LGT Capital Partners argues primary funds have the edge in the secondaries market

Firms that provide primary fund capital may have a distinct advantage in secondaries investing, say LGT Capital Partners’ Andrew DiGeronimo and Martha Heitmann.

This article is sponsored by LGT Capital Partners.

Last year capped off more than a decade of unmitigated growth in private equity markets, with a sense of euphoria surrounding record performance. This trend was punctuated by a series of events: the war in Ukraine, substantial inflation, rising energy costs and the reversal of 14 years of interest rate declines in a few months. 

Many managers will find it increasingly challenging to successfully navigate this paradigm shift and deliver sustainable returns. In this context, we spoke with two partners at LGT Capital Partners about how they are leveraging their primary platform to grow their secondaries business. 

Twenty-five years ago, LGT Capital Partners started as an investor in primaries, and was then one of the first companies to enter the secondaries business. How and why did you keep moving into new business areas?

Martha Heitmann

Martha Heitmann: Our private markets business today consists of various pillars. We started as a principal investor by making fund investments on behalf of our shareholder, and shortly after on behalf of third-party clients. Since our foundation in 1997, we have committed $39 billion to 1,300 primary funds globally, and are currently deploying $3 billion to $5 billion per year to primary investments.

Subsequent to our early successes in primaries, we established our dedicated secondaries team at a time when it was still a very opaque market, as the experience in primaries helped us to explore this then-new space with the necessary knowledge and access. Over time, we have also developed business lines focused on co-investments and credit solutions. 

Andrew DiGeronimo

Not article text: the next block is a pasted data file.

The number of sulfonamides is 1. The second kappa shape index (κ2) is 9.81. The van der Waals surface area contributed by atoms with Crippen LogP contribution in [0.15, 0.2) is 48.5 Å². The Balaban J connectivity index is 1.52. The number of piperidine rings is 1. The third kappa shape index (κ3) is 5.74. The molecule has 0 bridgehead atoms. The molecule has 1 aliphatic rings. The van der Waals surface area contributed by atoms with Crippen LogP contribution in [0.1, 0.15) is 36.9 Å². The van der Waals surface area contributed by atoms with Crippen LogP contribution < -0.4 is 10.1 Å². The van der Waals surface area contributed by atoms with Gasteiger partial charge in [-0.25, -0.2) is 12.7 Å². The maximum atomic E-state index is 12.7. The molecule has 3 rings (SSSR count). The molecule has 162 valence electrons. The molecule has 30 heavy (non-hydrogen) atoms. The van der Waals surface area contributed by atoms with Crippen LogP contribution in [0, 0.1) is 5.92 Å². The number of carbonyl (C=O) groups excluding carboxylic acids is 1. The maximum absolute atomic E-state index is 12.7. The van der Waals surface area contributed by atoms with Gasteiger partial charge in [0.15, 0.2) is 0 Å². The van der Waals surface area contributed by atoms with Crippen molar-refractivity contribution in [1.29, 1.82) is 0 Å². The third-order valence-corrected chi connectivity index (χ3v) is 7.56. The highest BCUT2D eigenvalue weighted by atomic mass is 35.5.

Andrew DiGeronimo: Across the portfolio, we have built our business on the same common denominator: as a long-term investor, we foster sustainable relationships. In total, we have made more than 2,600 investments and nurture more than 600 manager relationships. With this track record of manager proximity, we identified the need for additional services, such as secondaries, early on.

What are the advantages of investing in secondaries when you have roots as a primary investor? 

MH: The key advantage is that the network to sellers and GPs makes us a value-add partner, with early access to potential deals that are often highly restricted to a few buyers. We often see that GPs prefer to have their existing primary investor base buy interests in their funds, rather than having a pure secondaries player who is only there for this single transaction. Also, since we already know many upcoming potential opportunities in the secondaries market from our primaries business, we can really select the most attractive – and recognize the value of sometimes less obvious – assets in a broader portfolio, and are able to move efficiently in our decision-making process. The more time we spend with managers, the better is our common understanding of the deal dynamics, allowing for more accurate underwriting and ultimately, accretive returns.

How does this work in practice?